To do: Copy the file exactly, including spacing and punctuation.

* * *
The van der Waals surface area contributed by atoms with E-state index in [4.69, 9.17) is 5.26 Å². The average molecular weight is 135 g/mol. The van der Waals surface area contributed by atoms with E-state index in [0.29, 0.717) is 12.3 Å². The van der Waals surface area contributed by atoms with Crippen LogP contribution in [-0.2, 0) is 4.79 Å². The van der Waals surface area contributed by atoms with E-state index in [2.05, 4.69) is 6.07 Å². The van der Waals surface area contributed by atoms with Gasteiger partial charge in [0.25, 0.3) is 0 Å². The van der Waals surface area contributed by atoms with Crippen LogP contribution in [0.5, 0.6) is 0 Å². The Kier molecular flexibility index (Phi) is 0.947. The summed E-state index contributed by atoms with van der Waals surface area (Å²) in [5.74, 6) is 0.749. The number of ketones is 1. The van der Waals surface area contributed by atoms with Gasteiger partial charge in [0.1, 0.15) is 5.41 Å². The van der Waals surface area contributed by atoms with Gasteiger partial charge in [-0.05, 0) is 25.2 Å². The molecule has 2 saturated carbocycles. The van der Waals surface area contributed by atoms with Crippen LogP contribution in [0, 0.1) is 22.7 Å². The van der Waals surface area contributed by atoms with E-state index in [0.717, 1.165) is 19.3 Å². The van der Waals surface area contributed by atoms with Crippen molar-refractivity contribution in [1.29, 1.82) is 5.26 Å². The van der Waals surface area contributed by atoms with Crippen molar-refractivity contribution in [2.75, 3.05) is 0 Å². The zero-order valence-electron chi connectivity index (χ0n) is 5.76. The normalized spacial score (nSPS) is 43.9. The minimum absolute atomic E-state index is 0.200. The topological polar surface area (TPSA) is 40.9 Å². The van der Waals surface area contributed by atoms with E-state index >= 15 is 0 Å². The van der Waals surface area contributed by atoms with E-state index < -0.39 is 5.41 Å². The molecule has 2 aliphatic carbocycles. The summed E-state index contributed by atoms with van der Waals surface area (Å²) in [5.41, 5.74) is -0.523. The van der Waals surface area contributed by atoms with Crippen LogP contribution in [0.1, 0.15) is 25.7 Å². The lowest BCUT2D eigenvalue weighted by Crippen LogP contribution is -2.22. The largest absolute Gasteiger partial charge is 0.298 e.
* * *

The van der Waals surface area contributed by atoms with E-state index in [4.69, 9.17) is 5.26 Å². The average molecular weight is 135 g/mol. The van der Waals surface area contributed by atoms with E-state index in [0.29, 0.717) is 12.3 Å². The van der Waals surface area contributed by atoms with Crippen LogP contribution in [-0.2, 0) is 4.79 Å². The van der Waals surface area contributed by atoms with E-state index in [2.05, 4.69) is 6.07 Å². The van der Waals surface area contributed by atoms with Gasteiger partial charge in [0.25, 0.3) is 0 Å². The van der Waals surface area contributed by atoms with Crippen LogP contribution in [0.5, 0.6) is 0 Å². The Kier molecular flexibility index (Phi) is 0.947. The summed E-state index contributed by atoms with van der Waals surface area (Å²) in [5.74, 6) is 0.749. The number of ketones is 1. The van der Waals surface area contributed by atoms with Gasteiger partial charge in [0.1, 0.15) is 5.41 Å². The van der Waals surface area contributed by atoms with Gasteiger partial charge in [-0.05, 0) is 25.2 Å². The molecule has 2 saturated carbocycles. The van der Waals surface area contributed by atoms with Crippen LogP contribution in [0, 0.1) is 22.7 Å². The van der Waals surface area contributed by atoms with E-state index in [0.717, 1.165) is 19.3 Å². The van der Waals surface area contributed by atoms with Crippen molar-refractivity contribution in [1.29, 1.82) is 5.26 Å². The van der Waals surface area contributed by atoms with Crippen molar-refractivity contribution in [2.75, 3.05) is 0 Å². The zero-order valence-electron chi connectivity index (χ0n) is 5.76. The normalized spacial score (nSPS) is 43.9. The minimum absolute atomic E-state index is 0.200. The topological polar surface area (TPSA) is 40.9 Å². The van der Waals surface area contributed by atoms with E-state index >= 15 is 0 Å². The van der Waals surface area contributed by atoms with E-state index < -0.39 is 5.41 Å². The molecule has 2 aliphatic carbocycles. The summed E-state index contributed by atoms with van der Waals surface area (Å²) in [5.41, 5.74) is -0.523. The van der Waals surface area contributed by atoms with Crippen LogP contribution in [0.1, 0.15) is 25.7 Å². The lowest BCUT2D eigenvalue weighted by Crippen LogP contribution is -2.22. The largest absolute Gasteiger partial charge is 0.298 e.